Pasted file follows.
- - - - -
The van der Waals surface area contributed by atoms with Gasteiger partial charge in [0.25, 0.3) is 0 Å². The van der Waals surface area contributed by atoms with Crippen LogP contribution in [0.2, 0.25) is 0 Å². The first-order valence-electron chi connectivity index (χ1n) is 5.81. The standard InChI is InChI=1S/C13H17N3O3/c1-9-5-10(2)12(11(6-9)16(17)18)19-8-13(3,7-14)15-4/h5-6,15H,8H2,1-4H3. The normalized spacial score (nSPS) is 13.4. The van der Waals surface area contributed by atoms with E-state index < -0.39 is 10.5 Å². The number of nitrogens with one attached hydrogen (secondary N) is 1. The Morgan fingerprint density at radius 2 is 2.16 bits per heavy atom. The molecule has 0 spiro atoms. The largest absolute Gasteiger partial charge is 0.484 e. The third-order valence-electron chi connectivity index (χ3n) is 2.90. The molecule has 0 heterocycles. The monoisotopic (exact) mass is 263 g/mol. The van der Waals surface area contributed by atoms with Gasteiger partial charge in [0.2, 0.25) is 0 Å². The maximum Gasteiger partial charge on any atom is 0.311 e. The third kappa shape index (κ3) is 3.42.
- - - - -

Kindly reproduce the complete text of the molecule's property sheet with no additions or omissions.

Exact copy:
The van der Waals surface area contributed by atoms with Gasteiger partial charge in [0.25, 0.3) is 0 Å². The van der Waals surface area contributed by atoms with Crippen LogP contribution in [0.2, 0.25) is 0 Å². The first-order valence-electron chi connectivity index (χ1n) is 5.81. The standard InChI is InChI=1S/C13H17N3O3/c1-9-5-10(2)12(11(6-9)16(17)18)19-8-13(3,7-14)15-4/h5-6,15H,8H2,1-4H3. The normalized spacial score (nSPS) is 13.4. The van der Waals surface area contributed by atoms with E-state index < -0.39 is 10.5 Å². The number of nitrogens with one attached hydrogen (secondary N) is 1. The Morgan fingerprint density at radius 2 is 2.16 bits per heavy atom. The molecule has 0 spiro atoms. The largest absolute Gasteiger partial charge is 0.484 e. The third-order valence-electron chi connectivity index (χ3n) is 2.90. The molecule has 0 heterocycles. The monoisotopic (exact) mass is 263 g/mol. The van der Waals surface area contributed by atoms with Gasteiger partial charge in [0.2, 0.25) is 0 Å². The maximum Gasteiger partial charge on any atom is 0.311 e. The third kappa shape index (κ3) is 3.42.